The Oregon daily journal. (Portland, Or.) 1902-1972, July 03, 1912, Page 5, Image 5

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    lilt BILLS
will mm
One 'Covering Consolidation
of Towns and One Provid-
'. ing for Uniform Railroad
Freights Filed Today. , ,
, ' ' (Salem Bureau of The Journal) v: ,
, Salem, Or., July J. Two mora initia
tive measures were filed today, raisins
- the total 'number that' will go "on the
1 ballot , to fit's On 'of ; these : measures
provides methods . far the consolidation
of contiguous incorporated cities and
towns; memoas jor aaopuon ot tne cur-tr7ioegite'TwnwlWEttcTif'Wii-tlguouS-cltless.nd
rtowns Tieretoforei'at--eapTern6
e"cdrwoHdated under "the
gerieral statutes Tieretof ore enacted,' and
to provide methods for creation and or
ganization Of new counties. The other
measure provides for "establishment of
tinlfAMM MllMnil o(ryV .ta. n T f n1IPK
f -I f
porta i to fix fpertain classification rat
ings, which under the present laws ar
left to the discretion of ine state rail-
- road commission. r
With the filing of. 16 initiative mea.
tires, yesterday the high water mark of
two years ago was passed.
The measures filed yesterday in
clude six road bills "prepared" by
-Governor - West's - harmony commit
tee the flat salary bill, making
the law apply to the state print
er immediately; four tax measures pre
pared by the state tax commission and
legislative committee: the measure for'
the abolition of capital punishment,
which had over 12,000 signatures;, the
"blue sky" corporation law; the Port
- of Portland bill," providing for election
of port commissioners and for a meth-
oar canKing iunas Bg ine interest, win
accrue to the' port; the hotel inspection
bill, providing for appointment' of a
hotel Inspector and assistant, and for
semi-annual ;JngBecMOftiL !L note is,
to.; the eight hour measure, providing
that eight hours shall; constiute a
work day on all public works, including
state, county, city and school districts.
(Continued From Page One.)
was prominent In .the canvass before
the Baltimore convention. To Wilson
the opposing party has lent for this
campaign the most powerful suit of
armor he could wear. That Is Repub
lican factionalism. If there Is one spot
that can be penetrated behind that bor
rowed coat of mall, it Is the tariff
flesh of the Democratic candidates."
The Sun:-
"The triangle is now complete, unless
Oyster Bay retreats. Meanwhile what
ever course Colonel Roosevelt may pur
sue under the circumstances the Balti
more convention has named the most
dangerous Democratic competitor the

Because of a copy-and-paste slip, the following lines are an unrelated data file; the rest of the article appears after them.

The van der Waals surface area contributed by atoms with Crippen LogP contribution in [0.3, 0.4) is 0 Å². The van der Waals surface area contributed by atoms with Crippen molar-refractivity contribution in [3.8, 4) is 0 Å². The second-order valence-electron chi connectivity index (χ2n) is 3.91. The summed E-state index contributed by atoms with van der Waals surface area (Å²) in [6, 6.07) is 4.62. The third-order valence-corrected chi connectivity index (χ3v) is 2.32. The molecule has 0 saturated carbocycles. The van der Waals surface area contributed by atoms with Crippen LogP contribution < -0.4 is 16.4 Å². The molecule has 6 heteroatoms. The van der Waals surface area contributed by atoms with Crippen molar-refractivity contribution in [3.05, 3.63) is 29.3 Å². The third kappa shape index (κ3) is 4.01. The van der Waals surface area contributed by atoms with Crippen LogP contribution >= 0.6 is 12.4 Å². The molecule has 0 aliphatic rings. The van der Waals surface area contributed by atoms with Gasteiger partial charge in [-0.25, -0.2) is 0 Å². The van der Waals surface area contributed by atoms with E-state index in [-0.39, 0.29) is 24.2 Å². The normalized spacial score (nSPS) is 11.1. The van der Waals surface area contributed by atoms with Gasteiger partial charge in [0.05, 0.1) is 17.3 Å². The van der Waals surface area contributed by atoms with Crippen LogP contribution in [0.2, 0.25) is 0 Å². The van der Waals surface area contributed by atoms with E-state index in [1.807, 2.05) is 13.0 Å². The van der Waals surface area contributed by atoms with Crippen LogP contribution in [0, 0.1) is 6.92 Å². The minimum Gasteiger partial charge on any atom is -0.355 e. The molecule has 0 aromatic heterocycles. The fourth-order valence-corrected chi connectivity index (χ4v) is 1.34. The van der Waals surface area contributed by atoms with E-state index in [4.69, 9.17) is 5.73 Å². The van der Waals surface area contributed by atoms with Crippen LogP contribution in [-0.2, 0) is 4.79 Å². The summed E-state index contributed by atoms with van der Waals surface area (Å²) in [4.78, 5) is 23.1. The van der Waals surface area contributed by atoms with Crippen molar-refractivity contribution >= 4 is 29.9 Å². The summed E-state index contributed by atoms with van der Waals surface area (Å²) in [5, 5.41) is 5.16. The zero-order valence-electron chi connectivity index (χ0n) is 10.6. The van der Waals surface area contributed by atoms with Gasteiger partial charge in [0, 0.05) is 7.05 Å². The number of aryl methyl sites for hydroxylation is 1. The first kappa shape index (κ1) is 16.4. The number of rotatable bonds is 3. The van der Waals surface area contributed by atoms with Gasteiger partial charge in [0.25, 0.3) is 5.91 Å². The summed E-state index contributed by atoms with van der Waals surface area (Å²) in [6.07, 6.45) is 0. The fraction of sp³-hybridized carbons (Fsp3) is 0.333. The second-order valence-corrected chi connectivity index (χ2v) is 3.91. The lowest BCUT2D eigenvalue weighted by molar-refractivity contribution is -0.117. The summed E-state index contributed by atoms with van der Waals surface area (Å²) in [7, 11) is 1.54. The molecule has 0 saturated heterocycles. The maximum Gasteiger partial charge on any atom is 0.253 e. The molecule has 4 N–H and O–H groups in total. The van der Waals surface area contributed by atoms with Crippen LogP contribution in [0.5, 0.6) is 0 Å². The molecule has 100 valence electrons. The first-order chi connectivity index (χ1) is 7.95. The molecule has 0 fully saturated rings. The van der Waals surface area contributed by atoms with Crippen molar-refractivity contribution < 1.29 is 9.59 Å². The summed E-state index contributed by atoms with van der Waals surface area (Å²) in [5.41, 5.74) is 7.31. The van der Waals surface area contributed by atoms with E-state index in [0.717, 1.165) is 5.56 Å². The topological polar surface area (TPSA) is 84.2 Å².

Republican ticket could confront and
has put him on a platform broad
enough to warrant an extremely radical
construction. By so doing It has thrust
on Honorable William Howard Taft the
undivided honor of representing in the
campaign of 1913 the saner' ideas of
progress under the constitution and in
stitutions we have."
Chicago, July 3. The Journal, Demo
cratic, says:
"TM, - nAn.UIUn Ttf ftft . TTT4 1 n
comes as a master word which brings
order out of political chaos. President
Taft, for all his tepid .pronouncements
in favor of progress, is a standpatter,
named by standpatters and running on a
etandpat platform. Governor Wilson is
essentially a progressive, nominated on
a distinctly progressive platform.
fiThe nomination of Wilson destroys
the remaining excuse for the 'bull
moose' party of Theodore Roosevelt. The
nomination of Wilson marks the change
v.of the democracy from a. party of pro
test to a party of achievement. Credit
for the change belongs to William Jen
nings Tlrvan "
Post Congratulates Party.
s vniuaso veiling rui, ru'puuucttn .
iuvi luiwmu. .ii ma inuiiia weiiik mo
new third party they will have to de
mand it as a fundamental principle, and
not as a personal indorsement of any
man, however worthy."
Ch lcago p lly yews, Republican :
.... -.1 T AW. 1 - .. V.
"Many forces worked together ' to
bring about the nomination of Wilson.
The two most effective were Theodore
Roosevelt and William Jennings Bryan."
' Deirt Owed to Bryan.
Chicago Tribune, Roosevelt Republi
can: "The Democratic party is to be con
gratulated upon the choice xi f Governor
Wilson. It also owes a debt of thanks
lJ Ulail W UUBB BUV.UCOD1.U1 llgllb
In the convention against the reactlon
ary plutocracy will go down to pos
terity as one of the most dramatic ex
hibitions of the moral Influence of a
great leader of the people our political
history has ever knWn."
Predict Democratic Victory.
(United f reu Leased Wire.)
London, July S. The presa, of Lon-
don, regardless of politics, today ap
, plauded the nomination of Governor
Wilson by the Democrats at Baltimore,
. generally asserting that he was the best
Democrat available.
"It -certainly looks like Democratic
success," , says the Pall Mall Gaiette.
"Te nomination of Wilson will prevent
the leakage of radical votes from the
party to Roosevelt. The selection of
'"Wilson will prove an awkward bunker
for Roosevelt."
"Too Good to Be True."
Baltimore, Md., July 3. Commenting
ow Wilson's nomination the Baltimore
Btm says: "To those of us who have
tbeen struggling these many years, not
only for decency and honesty in poli
tics, but for something beyond that
for knowledge and an intimate sense of
needsof the people; for enlightenment
upon great public questions; for high
- Intelligence in publlo office,' for the
' economist's View of public questions
as contrasted with that of the politician
-the new that Woodrow Wilson, has
been nominated for the presidency seems
almost too good to be true."
No Quarrel Now.
, ' St Louis, Mo July 3. The St Louis
Republio says: "No honest Democrat
may quarrel with . the nomination of
Woodrow Wilson, for not only In he
expressive of those . ideas and ideals
- that Jefferson Imposed upon the na
Ji tonkin. Its, .plastlcC erjod,, but .avary.
principal action of his public career has
proved him alive and sympathetic to
those fundamental problems that have
ground out of economic, social and in
dustrial changes and on the solution of
v which bo largely hang the permanency